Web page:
The action allows people to return to about 40 percent of Okuma. The other hometown, Futaba, remains off-limits, as are several other towns nearby. Many former residents are reluctant to return as the complicated process to safely decommission the plant continues. Opponents of lifting the evacuation orders in long-abandoned communities say the government is promoting residents' return to showcase safety ahead of the Tokyo Olympics next summer.
The government has pushed for an aggressive decontamination program by removing topsoil, chopping trees and washing down houses and roads in contaminated areas, though experts say the effort only caused the contamination to move from one place to another, creating massive amounts of radioactive waste and the need for its long-term storage.
The meltdowns at three of Fukushima Dai-ichi's six reactors caused massive radiation leaks that contaminated the plant's surroundings, forcing at its peak some 160,000 people to evacuate their homes for areas elsewhere in Fukushima or outside the prefecture.
Evacuation orders in most of the initial no-go zones have been lifted, but restrictions are still in place in several towns closest to the plant and to its northwest, which were contaminated by radioactive plumes from the plant soon after its meltdowns. More than 40,000 people were still unable to return home as of March, including Okuma's population of 10,000.
Town officials say the lifting of the evacuation order in the two districts would encourage the area's recovery. "We are finally standing on a starting line of reconstruction," Okuma mayor Toshitsuna Watanabe told reporters.
A new town hall is opening in the Ogawara district in May and 50 new houses and a convenience store is underway. But the town center near a main train station remains closed due to radiation levels still exceeding the annual exposure limit and a hospital won't be available for two more years, requiring returnees to drive or take a bus to a neighboring town in case of medical needs.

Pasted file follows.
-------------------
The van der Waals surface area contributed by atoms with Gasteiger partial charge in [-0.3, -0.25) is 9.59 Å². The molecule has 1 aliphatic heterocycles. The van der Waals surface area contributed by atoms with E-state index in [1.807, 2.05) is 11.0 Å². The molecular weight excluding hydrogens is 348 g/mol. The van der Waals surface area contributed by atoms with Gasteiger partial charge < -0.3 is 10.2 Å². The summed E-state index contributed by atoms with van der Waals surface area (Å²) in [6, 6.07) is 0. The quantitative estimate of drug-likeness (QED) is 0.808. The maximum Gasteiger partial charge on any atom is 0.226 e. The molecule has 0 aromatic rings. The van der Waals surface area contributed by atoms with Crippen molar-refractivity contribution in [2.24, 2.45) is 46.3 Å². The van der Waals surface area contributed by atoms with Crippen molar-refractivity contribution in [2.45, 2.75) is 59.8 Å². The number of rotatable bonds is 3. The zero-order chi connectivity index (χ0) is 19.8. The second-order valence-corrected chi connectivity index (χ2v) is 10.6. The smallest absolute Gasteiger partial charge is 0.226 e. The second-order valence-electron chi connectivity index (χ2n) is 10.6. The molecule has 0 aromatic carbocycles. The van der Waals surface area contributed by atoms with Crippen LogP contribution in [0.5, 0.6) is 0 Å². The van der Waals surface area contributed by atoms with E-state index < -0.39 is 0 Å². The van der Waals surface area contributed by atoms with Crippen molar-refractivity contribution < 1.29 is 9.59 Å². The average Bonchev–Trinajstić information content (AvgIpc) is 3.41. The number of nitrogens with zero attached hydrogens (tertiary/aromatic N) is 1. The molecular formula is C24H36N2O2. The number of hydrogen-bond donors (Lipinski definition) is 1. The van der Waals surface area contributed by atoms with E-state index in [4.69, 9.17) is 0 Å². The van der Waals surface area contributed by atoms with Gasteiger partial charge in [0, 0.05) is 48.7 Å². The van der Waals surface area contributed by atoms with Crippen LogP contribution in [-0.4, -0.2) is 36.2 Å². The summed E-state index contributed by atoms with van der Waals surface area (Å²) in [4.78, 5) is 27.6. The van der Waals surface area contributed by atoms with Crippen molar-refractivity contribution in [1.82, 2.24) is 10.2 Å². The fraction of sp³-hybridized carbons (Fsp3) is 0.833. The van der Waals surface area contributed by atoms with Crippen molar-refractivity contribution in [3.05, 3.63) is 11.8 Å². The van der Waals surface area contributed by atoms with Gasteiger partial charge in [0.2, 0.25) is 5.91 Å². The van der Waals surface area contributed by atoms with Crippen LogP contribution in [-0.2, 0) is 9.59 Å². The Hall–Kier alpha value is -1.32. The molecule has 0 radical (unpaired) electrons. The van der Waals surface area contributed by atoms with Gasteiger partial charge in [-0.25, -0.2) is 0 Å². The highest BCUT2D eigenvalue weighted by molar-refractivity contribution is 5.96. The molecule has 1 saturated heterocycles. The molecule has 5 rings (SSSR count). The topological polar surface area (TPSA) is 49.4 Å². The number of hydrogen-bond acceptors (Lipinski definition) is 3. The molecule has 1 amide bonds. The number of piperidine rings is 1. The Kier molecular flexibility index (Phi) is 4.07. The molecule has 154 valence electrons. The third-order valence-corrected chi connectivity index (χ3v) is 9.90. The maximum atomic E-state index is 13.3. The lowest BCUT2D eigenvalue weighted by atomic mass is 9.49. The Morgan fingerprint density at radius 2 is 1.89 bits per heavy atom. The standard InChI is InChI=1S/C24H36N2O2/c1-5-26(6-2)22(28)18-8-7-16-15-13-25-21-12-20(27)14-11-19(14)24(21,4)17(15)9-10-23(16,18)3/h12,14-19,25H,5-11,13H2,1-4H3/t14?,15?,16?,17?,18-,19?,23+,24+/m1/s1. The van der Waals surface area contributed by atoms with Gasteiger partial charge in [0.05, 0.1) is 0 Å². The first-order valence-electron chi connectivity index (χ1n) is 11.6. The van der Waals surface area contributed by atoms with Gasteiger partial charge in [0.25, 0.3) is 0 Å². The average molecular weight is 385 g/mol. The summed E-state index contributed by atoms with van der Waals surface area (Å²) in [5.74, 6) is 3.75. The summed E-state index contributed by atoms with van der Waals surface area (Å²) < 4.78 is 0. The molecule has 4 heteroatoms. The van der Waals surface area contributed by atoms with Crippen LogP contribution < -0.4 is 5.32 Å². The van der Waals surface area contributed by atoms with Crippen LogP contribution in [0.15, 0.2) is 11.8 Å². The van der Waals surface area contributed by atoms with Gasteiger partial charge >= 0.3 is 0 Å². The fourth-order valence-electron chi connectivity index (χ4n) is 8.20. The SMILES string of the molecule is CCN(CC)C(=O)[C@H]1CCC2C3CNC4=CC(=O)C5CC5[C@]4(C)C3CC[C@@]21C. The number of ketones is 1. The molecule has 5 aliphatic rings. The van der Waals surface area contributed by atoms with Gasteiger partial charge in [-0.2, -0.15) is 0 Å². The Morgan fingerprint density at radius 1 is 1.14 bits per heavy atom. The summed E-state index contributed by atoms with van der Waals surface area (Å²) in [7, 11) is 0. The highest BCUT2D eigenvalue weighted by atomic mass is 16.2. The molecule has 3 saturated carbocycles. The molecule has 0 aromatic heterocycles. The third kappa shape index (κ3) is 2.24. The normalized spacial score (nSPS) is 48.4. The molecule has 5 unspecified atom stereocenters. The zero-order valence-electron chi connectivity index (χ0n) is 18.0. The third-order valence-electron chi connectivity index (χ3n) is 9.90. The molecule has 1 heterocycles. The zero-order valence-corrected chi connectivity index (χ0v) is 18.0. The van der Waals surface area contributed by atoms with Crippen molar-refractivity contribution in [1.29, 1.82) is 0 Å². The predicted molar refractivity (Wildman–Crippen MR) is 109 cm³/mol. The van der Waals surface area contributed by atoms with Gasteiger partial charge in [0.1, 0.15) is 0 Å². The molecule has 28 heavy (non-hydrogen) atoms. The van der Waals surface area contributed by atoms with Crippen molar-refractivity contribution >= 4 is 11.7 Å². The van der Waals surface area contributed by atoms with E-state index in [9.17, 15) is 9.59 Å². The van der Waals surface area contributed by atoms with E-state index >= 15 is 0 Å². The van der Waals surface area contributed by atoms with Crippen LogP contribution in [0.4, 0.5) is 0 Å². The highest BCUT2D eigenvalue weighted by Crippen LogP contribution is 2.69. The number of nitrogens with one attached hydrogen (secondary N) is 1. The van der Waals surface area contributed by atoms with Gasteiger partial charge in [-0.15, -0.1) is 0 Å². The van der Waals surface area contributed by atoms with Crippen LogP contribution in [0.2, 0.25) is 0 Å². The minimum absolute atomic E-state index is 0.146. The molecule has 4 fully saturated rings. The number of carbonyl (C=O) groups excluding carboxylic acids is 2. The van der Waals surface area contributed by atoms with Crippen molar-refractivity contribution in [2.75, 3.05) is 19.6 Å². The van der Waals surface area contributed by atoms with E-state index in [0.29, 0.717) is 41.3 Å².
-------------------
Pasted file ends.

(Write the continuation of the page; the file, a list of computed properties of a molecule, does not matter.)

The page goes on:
Anti-nuclear sentiment and concerns about radiation exposures remain high in Japan since the disaster, leaving many people skeptical about the safety declaration by the government and utility operators, as risks of developing cancer and other illnesses from low-dose, long-term radiation exposures are still unknown. Critics also say that the annual exposure limit of 20 millisievert, the same as nuclear workers and up from 1 millisievert before the Fukushima meltdowns, is too high.
Many people are reluctant to return home because of lingering concerns about radiation, and they have adapted to new jobs and homes after more than eight years away. Only 367 people, or less than 4 percent of Okuma's population, registered as residents in the two districts where the order was lifted. A survey last year found only 12.5 percent of former residents wanted to return to their hometown. The government hopes to allow some of Futaba's 5,980 residents to return next year.
Okuma is also home to a temporary storage facility for the radioactive waste that came out of the decontamination efforts across Fukushima. A much delayed facility is still underway. Fukushima plant's operator, Tokyo Electric Power Co., and government officials plan to start removing the melted fuel in 2021 from one of the three melted reactors, but still know little about its condition inside and have not finalized waste management plans.
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